Equal is not fair (enough)

I would like to thank the Director-General for his report on the “Women at Work Initiative – The Push for Equality”. It is very comprehensive and it provokes great discussion on the topic of gender equality. I will reflect upon some of the issues and I’m going to add some extra food for thought.

Overall, the Report paints a rather negative picture about women in the world of work and emphasizes the prevalence of unfairness at work and within social structures.

Equality and fairness, the words are out. Equality is the state of being equal, especially in status, rights, or opportunities. Equality has fairness embedded in it. But what is equal is not always fair. What is fair is not always equal. Aristotle said “The worst form of inequality is to try to make unequal things equal.” Let that be a first lesson. It is fairness that prevails. My message here is: you have to be willing to dig deep, don’t be superficial, go beyond the ‘equal’ slogans, look at the actual practices, intended and non-intended. “Men are from Earth, women are from Earth. Deal with it.”

There is no doubt that a lot still needs to be done to deal with double standards in dealing with men and women in the workplace, as well as general societal hypocritical attitudes and stereotyping. The challenges remain important. But we must guard against a generic negative painting of the situation. A lot of good initiatives have been taken, a lot of good practices exist, a majority stemming from employers and employers organizations. A large number of women are now better positioned in the labour market, thanks to efforts from business investing in fair recruitment, compensation and promotions policies, flexible working time schemes, and establishing other internal human resources policies. I will not further cite examples, as colleagues already did before me.

There are many ways to address this challenge. But one thing I am sure of is that a mere legalistic, institutional or calculative approach is not an effective and efficient way to move forward. Shifting responsibilities to employers, to institutions or even to individuals is counterproductive. As the report says, we are all responsible together.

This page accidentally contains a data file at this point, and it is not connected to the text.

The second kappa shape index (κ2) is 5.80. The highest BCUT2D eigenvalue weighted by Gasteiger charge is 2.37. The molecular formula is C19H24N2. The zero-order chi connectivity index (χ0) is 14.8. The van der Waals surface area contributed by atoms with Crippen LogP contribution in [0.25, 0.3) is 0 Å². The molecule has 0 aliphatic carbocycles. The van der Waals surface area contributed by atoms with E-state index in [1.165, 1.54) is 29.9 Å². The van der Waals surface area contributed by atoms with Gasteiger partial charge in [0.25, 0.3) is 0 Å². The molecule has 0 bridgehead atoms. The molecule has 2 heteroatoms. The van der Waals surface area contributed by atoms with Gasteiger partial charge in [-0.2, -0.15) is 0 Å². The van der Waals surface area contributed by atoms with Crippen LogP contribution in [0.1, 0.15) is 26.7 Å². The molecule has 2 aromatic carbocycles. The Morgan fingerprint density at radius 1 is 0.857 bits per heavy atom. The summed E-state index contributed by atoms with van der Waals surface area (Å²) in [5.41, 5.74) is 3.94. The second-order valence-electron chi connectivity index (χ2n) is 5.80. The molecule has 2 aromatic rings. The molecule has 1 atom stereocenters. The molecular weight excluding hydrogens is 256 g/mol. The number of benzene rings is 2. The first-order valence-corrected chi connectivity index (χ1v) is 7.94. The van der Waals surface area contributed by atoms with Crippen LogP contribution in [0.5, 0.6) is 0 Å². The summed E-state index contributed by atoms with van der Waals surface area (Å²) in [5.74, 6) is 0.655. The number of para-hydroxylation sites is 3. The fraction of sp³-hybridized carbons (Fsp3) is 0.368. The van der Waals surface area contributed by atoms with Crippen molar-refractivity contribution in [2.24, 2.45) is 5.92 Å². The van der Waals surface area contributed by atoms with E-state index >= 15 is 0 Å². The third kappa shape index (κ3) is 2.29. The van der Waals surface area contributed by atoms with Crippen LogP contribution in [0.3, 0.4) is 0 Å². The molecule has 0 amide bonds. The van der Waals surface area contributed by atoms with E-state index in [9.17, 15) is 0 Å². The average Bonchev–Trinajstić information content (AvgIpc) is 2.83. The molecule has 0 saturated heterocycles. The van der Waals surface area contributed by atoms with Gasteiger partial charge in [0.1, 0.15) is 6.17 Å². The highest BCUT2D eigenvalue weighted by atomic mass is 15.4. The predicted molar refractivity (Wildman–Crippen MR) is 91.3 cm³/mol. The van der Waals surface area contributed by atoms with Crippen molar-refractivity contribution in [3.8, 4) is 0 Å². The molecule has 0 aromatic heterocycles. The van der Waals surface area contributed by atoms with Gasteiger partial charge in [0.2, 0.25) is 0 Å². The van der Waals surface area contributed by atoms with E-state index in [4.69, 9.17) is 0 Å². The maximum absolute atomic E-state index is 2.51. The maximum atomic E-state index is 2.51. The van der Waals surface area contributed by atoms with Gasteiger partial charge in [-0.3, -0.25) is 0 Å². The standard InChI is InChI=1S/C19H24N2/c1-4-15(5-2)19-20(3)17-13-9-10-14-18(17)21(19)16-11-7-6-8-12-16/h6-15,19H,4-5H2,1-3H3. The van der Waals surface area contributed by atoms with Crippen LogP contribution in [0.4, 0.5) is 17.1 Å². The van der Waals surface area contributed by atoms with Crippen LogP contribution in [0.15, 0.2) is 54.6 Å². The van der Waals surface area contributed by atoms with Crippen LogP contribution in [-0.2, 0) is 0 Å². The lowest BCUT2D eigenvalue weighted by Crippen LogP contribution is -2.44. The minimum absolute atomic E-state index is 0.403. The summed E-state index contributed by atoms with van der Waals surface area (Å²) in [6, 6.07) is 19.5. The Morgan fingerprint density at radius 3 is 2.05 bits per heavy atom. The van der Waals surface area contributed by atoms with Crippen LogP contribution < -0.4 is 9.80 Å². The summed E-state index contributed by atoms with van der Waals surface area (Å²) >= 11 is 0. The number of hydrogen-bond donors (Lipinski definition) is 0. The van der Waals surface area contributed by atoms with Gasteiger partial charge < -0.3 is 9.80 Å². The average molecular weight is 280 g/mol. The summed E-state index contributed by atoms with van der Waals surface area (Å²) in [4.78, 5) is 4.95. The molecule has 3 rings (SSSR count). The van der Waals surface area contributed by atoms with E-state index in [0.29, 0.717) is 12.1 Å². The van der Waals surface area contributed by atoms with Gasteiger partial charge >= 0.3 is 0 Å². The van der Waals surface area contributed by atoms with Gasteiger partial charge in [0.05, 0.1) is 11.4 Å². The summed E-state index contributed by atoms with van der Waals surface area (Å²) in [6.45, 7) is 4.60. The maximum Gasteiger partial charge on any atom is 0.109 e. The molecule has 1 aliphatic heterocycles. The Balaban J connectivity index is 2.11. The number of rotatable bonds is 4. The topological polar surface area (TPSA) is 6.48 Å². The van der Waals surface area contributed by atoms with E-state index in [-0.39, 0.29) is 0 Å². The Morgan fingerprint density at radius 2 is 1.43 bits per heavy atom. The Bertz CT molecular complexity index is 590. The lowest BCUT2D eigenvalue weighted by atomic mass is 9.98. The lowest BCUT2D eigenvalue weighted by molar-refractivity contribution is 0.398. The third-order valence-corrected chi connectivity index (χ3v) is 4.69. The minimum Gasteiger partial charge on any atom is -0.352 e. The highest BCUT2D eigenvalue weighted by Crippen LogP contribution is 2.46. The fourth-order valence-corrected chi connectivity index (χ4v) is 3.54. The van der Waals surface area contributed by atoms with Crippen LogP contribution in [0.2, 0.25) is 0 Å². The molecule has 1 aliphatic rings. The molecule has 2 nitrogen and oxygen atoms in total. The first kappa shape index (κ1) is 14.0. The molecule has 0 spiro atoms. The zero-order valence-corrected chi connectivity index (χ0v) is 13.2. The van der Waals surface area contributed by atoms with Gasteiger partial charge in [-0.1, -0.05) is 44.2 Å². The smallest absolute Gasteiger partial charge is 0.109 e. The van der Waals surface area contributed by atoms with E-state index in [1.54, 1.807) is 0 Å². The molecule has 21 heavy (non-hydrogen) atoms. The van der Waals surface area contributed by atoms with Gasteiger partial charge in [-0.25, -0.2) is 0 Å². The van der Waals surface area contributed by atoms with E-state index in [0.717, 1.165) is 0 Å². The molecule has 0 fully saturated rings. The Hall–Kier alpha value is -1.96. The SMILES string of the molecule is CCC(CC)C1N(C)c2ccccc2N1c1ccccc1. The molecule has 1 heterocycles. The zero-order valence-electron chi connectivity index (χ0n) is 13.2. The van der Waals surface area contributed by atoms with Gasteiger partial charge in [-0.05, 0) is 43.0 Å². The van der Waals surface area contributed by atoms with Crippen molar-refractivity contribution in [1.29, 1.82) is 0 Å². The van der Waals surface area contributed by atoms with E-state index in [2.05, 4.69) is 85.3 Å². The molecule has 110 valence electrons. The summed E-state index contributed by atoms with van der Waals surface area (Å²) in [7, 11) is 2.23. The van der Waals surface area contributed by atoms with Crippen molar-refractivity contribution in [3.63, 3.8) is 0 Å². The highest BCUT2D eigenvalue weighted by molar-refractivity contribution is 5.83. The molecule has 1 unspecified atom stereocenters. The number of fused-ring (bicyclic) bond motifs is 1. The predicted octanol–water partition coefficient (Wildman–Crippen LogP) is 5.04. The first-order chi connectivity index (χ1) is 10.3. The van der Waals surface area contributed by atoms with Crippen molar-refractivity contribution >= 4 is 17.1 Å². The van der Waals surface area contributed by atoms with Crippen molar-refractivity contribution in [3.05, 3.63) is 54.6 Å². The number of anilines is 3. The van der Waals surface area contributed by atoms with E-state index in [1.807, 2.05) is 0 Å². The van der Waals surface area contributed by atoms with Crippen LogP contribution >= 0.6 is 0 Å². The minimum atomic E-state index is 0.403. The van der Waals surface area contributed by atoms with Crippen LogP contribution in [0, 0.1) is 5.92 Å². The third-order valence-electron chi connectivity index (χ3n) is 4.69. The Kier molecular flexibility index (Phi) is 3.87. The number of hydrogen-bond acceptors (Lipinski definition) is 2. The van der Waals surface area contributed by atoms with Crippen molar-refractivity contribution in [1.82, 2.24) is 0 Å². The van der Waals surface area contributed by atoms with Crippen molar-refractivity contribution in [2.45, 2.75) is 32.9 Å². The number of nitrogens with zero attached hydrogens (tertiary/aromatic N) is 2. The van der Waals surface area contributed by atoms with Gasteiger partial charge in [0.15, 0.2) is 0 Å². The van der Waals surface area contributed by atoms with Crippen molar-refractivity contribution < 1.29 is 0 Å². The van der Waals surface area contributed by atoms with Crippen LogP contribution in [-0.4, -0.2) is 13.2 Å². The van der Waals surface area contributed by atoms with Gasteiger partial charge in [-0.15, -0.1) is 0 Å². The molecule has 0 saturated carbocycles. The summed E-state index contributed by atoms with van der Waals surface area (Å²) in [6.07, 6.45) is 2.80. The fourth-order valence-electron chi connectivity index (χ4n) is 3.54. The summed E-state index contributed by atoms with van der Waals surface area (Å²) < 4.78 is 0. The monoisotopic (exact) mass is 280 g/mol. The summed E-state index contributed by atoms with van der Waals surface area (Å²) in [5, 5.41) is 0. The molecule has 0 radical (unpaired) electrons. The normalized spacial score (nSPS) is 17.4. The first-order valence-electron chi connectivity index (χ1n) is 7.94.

As I said we have to be willing to dig deep. We have to assess the way we work. An integrated approach is needed: recruitment, working conditions, work relations, competency development, talent and career management, the way we communicate, our leadership, trust and respect… all of that needs to be assessed from a fairness and gender perspective. We also should provide individuals with self-assessment tools. A lot of what we do is non-intended unfairness or substandard use of capacities. Self-reflection is a critical component for creating awareness amongst people of his or her implicit (unconscious) bias. This is learned stereotypes that are automatic, unintentional, deeply engrained, universal, and able to influence behavior.

A statistical approach to equal pay or pay gaps is not productive. Make it situational! And yes that requires much more effort…

The topic of this report of Guy Ryder links with other topics relevant for this Conference.